* The federal government is inconsistent in how it identifies religious organizations. That inconsistency is evident with regard to the HHS contraceptives mandate: churches are exempt; businesses are fully subject; faith-based service organizations (such as colleges and health clinics) have an accommodation that does little to honor their moral objections. And that inconsistency is evident here. Consider: many evangelical colleges have mandatory chapel, religiously based conduct standards for students and faculty, a curriculum shaped by religious understandings, and a religious hiring policy for faculty and staff. But some of them are independent from any denominational control. It seems that the NLRB, intent though it is to expand its jurisdiction, would have to regard them to be religious entities that it must not control, while the administrators of Title IX, required to exempt religious colleges, might try to deny that the colleges are religious, and to assert the government’s control.
* The Kentucky Supreme Court is right to ask questions, left unanswered by the US Supreme Court, about how encompassing the “ministerial exception” is–or in other words, who all can be counted as a “minister.” On the other hand, the justices seem overly confident of being able neatly to divide the “religious” from the “secular.” One of the laid-off professors, the court claims, only taught “academically” about religion as he guided students in courses such as Values and Religion in American Culture, Jewish-Christian Dialogue, and War and Peace in Biblical Tradition. But is it so obvious that these courses did not contribute integrally to the Seminary’s religious mission of preparing students for ministry?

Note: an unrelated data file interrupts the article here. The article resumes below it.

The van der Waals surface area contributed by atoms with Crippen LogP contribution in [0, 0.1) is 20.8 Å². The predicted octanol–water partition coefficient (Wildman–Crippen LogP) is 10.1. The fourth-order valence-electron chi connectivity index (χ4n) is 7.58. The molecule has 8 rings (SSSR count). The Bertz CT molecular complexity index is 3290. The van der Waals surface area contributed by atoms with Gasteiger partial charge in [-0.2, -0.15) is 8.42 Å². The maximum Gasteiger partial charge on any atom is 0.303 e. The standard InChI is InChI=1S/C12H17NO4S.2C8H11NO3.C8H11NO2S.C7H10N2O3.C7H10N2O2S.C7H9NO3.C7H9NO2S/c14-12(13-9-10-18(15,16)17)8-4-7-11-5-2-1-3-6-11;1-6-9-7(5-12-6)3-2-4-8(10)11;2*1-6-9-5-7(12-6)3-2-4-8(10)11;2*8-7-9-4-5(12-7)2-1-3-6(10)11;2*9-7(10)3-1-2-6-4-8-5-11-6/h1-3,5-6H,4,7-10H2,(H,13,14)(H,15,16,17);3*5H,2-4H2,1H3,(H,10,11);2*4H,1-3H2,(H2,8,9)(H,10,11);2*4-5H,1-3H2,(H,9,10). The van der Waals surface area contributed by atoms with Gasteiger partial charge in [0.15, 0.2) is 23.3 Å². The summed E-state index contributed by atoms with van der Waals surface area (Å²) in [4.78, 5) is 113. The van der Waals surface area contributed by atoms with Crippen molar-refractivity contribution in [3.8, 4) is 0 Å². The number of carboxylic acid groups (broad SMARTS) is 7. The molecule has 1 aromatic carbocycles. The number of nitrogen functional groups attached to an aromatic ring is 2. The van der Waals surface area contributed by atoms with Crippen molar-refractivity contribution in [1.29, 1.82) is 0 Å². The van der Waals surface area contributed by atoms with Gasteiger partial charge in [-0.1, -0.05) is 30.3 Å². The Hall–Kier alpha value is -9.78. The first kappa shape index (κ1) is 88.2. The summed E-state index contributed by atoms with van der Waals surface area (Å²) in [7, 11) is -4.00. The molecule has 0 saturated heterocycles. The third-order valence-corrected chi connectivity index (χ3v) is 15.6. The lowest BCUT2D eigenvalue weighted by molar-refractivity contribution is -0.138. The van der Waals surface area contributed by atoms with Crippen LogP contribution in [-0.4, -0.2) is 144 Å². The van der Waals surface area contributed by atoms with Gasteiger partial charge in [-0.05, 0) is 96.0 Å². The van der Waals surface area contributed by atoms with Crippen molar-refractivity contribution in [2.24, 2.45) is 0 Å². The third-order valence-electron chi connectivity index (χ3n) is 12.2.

* The federal government is treading on dangerous ground, and likely overstepping its constitutional bounds, when it rummages through the statements, policies, and practices of a religious organization to try to determine how central religion is to the organization in its effort to decide whether it must be counted as a religious entity. The NLRB is sharply called to task in a brief from the Cardinal Newman Society and others submitted in response to the NLRB’s call for comment. Rather than such illicit and entangling investigations and line-drawing, the brief looks to several federal court rulings to propose a simple two-part test that does not require delving into the inner life of an organization: Is the organization a non-profit? and Does it hold itself out to the public as a religious organization? If both are true, then it is a religious organization, eligible for all the rights and freedoms due to such organizations.
* But why the requirement that the organization be a “nonprofit”–even if some courts have said that can be an important requirement? If one college is operated as a for-profit but otherwise does everything just the way a nonprofit religious college does, should the former be excluded from the religious freedom protections that the latter receives? Why? And what will happen to this nonprofit requirement if (or when) the US Supreme Court, in the Hobby Lobby and Conestoga Woods cases, rules that profit-making does not per se disqualify a corporate body from being regarded as religious? Just asking.
Patrick Reilly, “The NLRB’s Assault on Religious Liberty ,” Studies in Catholic Higher Education, May 2011.
Michael P. Moreland (Villanova Law School), Testimony to the joint subcommittee hearing on the NLRB, House Education and the Workforce Committee, Sept. 12, 2012.